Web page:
A new clinic in downtown Lee’s Summit can go forward with property-tax abatements.
The Lee’s Summit City Council on Oct. 10 agreed to tax breaks for a $759,800 redevelopment of the southwest corner of Third and Market streets. Craig Grider, a Lee’s Summit orthodontist, plans to demolish a former gas station and build his new 3,000 square-foot-clinic there.
The endorsement was half-hearted, with several members voicing discontent over items submitted as costs justifying the tax abatement.
The vote was 5-3, with Kathy Hofmann, Bob Johnson and Ed Cockrell voting no.
Several argued for a lower abatement than was recommended by the Land Clearance for Redevelopment Authority.
Cockrell, Bob Johnson and Derek Holland were ready to shave away some of the $141,000 of tax abatement offered by the LCRA.
Grider would continue to pay about $3,000 in property tax now collected on the parcel and would pay about $6,000 each year for personal property tax there when his clinic opens.
The council members said they want to support redevelopment, but also had to answer to taxpayers who are concerned about city subsidies.
Councilmember Allan Gray defended the recommendation, noting a banker, several developers, builders and a member from the Lee’s Summit Economic Development Council are on that board.
“We’re just shooting from the hip right now,” Gray said. “I’m concerned about doing that with a project of this importance and of this nature. We’re teetering on the edge of losing a project.”
Gray said he’s also is worried about how the council continues to send messages to businesses that their projects will be “whittled” by the council after its been through city staff and other boards. He said the city needs to put its policies in place “ahead of the game.”
Cockrell, although he wanted to cut the abatement, agreed the council needed to set some policies before the next project comes in the front door.
Council member David Mosby apologized to Grider because the council hasn’t set its policy, and so it falls back to negotiating during meetings.
“It’s biting us in the rear right now,” Mosby said. The Community and Economic Development Committee, which he chairs, is working with staff and the Lee’s Summit Economic Development Council to draft such policies.
Council member Brian Whitley said he thought the council should accept the LCRA recommendation or slightly less.
Cockrell said that Grider should have considered environmental remediation for the former gas station as part of the land price. Cockrell said he thought the $140,000 purchase price was a bargain.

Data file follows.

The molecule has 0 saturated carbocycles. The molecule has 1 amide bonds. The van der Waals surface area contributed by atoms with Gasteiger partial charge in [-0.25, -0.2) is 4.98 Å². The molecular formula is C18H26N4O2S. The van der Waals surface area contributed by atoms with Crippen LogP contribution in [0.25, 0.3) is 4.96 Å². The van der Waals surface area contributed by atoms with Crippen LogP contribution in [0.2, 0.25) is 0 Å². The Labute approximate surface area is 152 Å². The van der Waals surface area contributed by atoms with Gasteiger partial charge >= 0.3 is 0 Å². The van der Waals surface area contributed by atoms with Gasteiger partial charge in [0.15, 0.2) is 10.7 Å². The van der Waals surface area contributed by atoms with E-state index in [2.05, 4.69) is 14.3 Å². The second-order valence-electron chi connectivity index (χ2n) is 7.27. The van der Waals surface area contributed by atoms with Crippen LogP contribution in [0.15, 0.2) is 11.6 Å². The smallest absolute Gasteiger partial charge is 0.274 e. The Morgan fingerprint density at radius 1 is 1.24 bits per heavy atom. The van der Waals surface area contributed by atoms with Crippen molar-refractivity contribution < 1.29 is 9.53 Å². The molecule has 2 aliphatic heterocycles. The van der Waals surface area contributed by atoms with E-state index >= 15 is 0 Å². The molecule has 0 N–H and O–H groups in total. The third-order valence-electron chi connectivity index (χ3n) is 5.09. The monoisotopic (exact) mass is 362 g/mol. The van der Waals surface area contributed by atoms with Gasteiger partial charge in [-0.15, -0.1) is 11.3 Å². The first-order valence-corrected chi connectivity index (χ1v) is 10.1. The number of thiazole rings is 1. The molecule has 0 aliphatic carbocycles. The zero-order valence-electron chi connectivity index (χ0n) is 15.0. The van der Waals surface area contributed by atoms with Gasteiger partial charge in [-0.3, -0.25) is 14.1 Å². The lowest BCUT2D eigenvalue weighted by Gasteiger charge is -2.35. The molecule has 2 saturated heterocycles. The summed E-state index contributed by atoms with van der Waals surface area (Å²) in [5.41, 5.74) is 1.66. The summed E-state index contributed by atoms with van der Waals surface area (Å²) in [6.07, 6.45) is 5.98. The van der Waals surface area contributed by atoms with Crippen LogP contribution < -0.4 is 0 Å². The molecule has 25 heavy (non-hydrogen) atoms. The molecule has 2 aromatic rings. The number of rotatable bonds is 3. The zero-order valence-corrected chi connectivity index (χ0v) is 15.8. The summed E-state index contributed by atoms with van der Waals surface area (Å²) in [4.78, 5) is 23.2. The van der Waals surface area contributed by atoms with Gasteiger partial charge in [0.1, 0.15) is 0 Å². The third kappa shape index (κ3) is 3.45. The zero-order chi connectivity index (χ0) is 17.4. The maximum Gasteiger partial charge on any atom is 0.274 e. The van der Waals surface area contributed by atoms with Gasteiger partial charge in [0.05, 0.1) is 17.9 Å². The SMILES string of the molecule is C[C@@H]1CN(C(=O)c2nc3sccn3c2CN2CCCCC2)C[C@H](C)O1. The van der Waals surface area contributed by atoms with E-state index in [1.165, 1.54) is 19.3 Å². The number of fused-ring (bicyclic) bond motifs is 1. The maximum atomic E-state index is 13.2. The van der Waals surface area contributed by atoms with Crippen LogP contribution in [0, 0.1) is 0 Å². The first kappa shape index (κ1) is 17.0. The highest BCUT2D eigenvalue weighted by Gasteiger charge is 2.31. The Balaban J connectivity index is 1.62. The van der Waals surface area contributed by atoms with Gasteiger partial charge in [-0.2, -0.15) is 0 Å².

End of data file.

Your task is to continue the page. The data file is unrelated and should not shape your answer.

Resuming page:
He also questioned why the project should get 100-percent abatement for the costs of meeting design standards instead of 50 percent.
“I’ll grant the brick and the roof,” Cockrell said. “So I’m sitting at $60,000 bucks, 25-cents on the dollar, and that’s it.”
Keith Asel, chair of the LCRA, shared that board’s reasoning with the council, in response to member’s questions.
Asel, a banker, said that given market rents in the area, no redevelopment would reoccur without abatement. He said the fact that Grider would own and occupy the building made the project more feasible, but even that wasn’t enough to offset the extraordinary development costs under the new downtown architectural standards.
He said the LCRA was following what it thinks was the City Council’s consensus to make the downtown area competitive with a “green field” development, such as abatement for environmental remediation.
Johnson said he’d support abatement for environmental remediation, a number he thought should be $67,400. But he grumbled that the project would not bring significant new jobs to the city.
Holland said he thought environmental costs and 50 percent of cost of upgrades to meet new standards were appropriate, because those standards were adopted midstream in Grider’s application to the city.
Grider estimates those costs added $84,000 to his project. As construction goes forward, he’ll have to submit actual costs to qualify for the tax abatement.
Hofmann objected to the nature of Grider’s project, because it isn’t a two-story building with retail space and was skeptical of any future development there.
“We’re not going to see anything else on this corner,” she said.
Grider has said he would like to expand the building toward Market Street, including retail space, if it becomes economically viable.
Holland had the same issue as some LCRA members regarding where to draw lines. He asked, “Are we going to do this for every project that comes along in downtown?”
Downtown is a destination that has characteristics that will also draw businesses, which are supported by the standards.
“It does go both ways, downtown has some unique reasons people will want to come downtown,” Holland said.
Holland added an observation on how the council handled the application.
A former state legislator, he said in Jefferson City deals often are worked out privately often without public debate.
“Sometimes it looks like what were doing is bumbling,” Holland said. “It is a product of open government. It shows we didn’t sit down behind closed doors and make a decision.”
Mayor Randy Rhoads asked that Gray assign a council committee to draft a policy for LCRA abatements. Gray, who as mayor pro-tem appoints council committees and assigns issues to them, agreed he would.
“I don’t want this to come up again with the next application,” Rhoads said.